Six Tips for Treasuring the Holidays with Chronic Illness

Feet warming by fireplaceThe holidays stir up all kinds of emotions, some positive and some not-so-happy. This time of year can be fun with family gatherings, work parties, and tree-trimming. But too many obligations can cause stress and anxiety for many people. Not being with loved ones can increase depression. Ernest Tubbs and Elvis Presley knew all about having a “Blue Christmas.”

If you’re coping with a chronic medical condition, you may already feel pulled in different directions balancing treatments, appointments, and family life. Adding social events and the holiday rush can double the stress. So, how can you balance personal challenges with the holiday stress this year?

Tips for treasuring the holidays:

  1. What are you doing New Year’s Eve? We may receive several invites from family and friends in the upcoming weeks, and we may feel obligated to say yes to each one. However, stretching our time too thin or disrupting our routine can exacerbate medical problems, increase exhaustion, and cause irritability (and who wants to be irritable during the jolly holidays?). TIP: Pick one or two events to attend and politely decline others.
  2. Forget the fruitcake. It’s always important to be aware of what we’re putting into our bodies, especially when there is a medical condition present. Holiday events inevitably involve food—most of which is made of sugar (cookies, cakes, candy) and gluten (bread, pastries, pasta). These kinds of foods can cause increased pain and inflammation, increased blood sugar, and gastrointestinal problems. It’s OK to enjoy a bite or two, but fill your plate with healthy choices. TIP: Bring a healthy dish (like salad or roasted veggies) to the party.
  3. Limit the hot buttered rum. Many of us enjoy toasting our loved ones by the crackling fire or ringing in the new year with some bubbly. Be aware that alcohol not only lowers inhibitions, but also can cause problems with sleep and attention. It can cause inflammation to achy joints and can increase blood sugar. Alcohol can also interact with prescription medications, which can be a dangerous cocktail. TIP: Raise one glass or shake up your own “mocktail.”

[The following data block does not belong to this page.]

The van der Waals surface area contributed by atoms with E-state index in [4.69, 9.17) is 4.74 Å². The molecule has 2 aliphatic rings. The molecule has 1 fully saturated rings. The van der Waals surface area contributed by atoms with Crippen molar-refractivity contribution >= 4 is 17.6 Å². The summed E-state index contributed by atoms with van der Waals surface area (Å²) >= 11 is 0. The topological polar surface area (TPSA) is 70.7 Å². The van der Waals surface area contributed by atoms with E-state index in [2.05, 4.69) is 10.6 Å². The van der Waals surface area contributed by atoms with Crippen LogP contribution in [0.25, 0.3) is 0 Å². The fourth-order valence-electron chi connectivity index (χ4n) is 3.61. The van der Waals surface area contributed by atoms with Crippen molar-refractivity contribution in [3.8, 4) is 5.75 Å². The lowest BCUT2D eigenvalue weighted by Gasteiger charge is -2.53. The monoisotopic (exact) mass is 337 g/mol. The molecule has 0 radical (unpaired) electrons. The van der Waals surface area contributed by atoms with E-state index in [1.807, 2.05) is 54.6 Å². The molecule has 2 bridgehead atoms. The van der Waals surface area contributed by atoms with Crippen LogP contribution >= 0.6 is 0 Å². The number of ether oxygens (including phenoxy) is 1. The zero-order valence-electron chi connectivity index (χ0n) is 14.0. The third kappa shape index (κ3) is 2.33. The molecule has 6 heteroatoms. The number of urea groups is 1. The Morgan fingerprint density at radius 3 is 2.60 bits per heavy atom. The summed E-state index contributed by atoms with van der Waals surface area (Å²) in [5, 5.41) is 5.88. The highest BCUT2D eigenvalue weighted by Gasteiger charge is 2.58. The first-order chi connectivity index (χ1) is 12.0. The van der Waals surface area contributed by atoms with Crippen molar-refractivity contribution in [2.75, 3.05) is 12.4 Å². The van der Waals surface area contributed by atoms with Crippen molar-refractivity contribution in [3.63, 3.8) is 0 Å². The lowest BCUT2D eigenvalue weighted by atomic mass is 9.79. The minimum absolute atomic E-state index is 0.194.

4. Run, Rudolf, run. I get funny looks when I go out for a jog on Christmas morning, but I know it will help reduce anxiety, lift my mood, and burn a few extra calories. Exercise is the best antidepressant and antianxiety agent around! Plus, going for a walk after a big dinner can help aid digestion. Going to the gym or for a walk around the block can give us a mental break from the family fun. TIP: Get off the couch and get moving!
  5. Settle in for a long winter’s nap. So many events and parties can be exhausting. Maintaining our regular sleep routine as much as possible will help us recover and get ready for the next day. Not getting enough rest can result in irritability, increased anxiety, or a depressed mood. Don’t be afraid to sneak out of a party early, especially when you’re feeling fatigued. TIP: Stick to your regular sleep routine as much as possible.
  6. Baby, it’s cold outside! Plan a night at home (preferably without TV, computers, or smartphones!) and enjoy each other’s company. Take time to snuggle up with your loved ones. Play a board game with the kids, light the fire, or make up your own family tradition. Isn’t family what the holidays are all about? TIP: Take a breather from the hustle and bustle.

The holidays don’t have to be stressful. We can enjoy our time with family and friends by setting limits with ourselves and others. Take time to take care of yourself and make time for those you love. Enjoy this holiday season!

© Copyright 2013 GoodTherapy.org. All rights reserved. Permission to publish granted by Andrea M. Risi, LPC, therapist in Denver, Colorado

The preceding article was solely written by the author named above. Any views and opinions expressed are not necessarily shared by GoodTherapy.org. Questions or concerns about the preceding article can be directed to the author or posted as a comment below.

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  • Kirah

    Kirah

    December 10th, 2013 at 3:27 PM

    Yes this is a time to think of others but it shouldn’t be a time to forget about yourself, especially if you are sick and are already trying to manage that condition too.

    Just remember that there is no better way to take care of other people than by remembering that you and your own needs are important too!

  • Sandy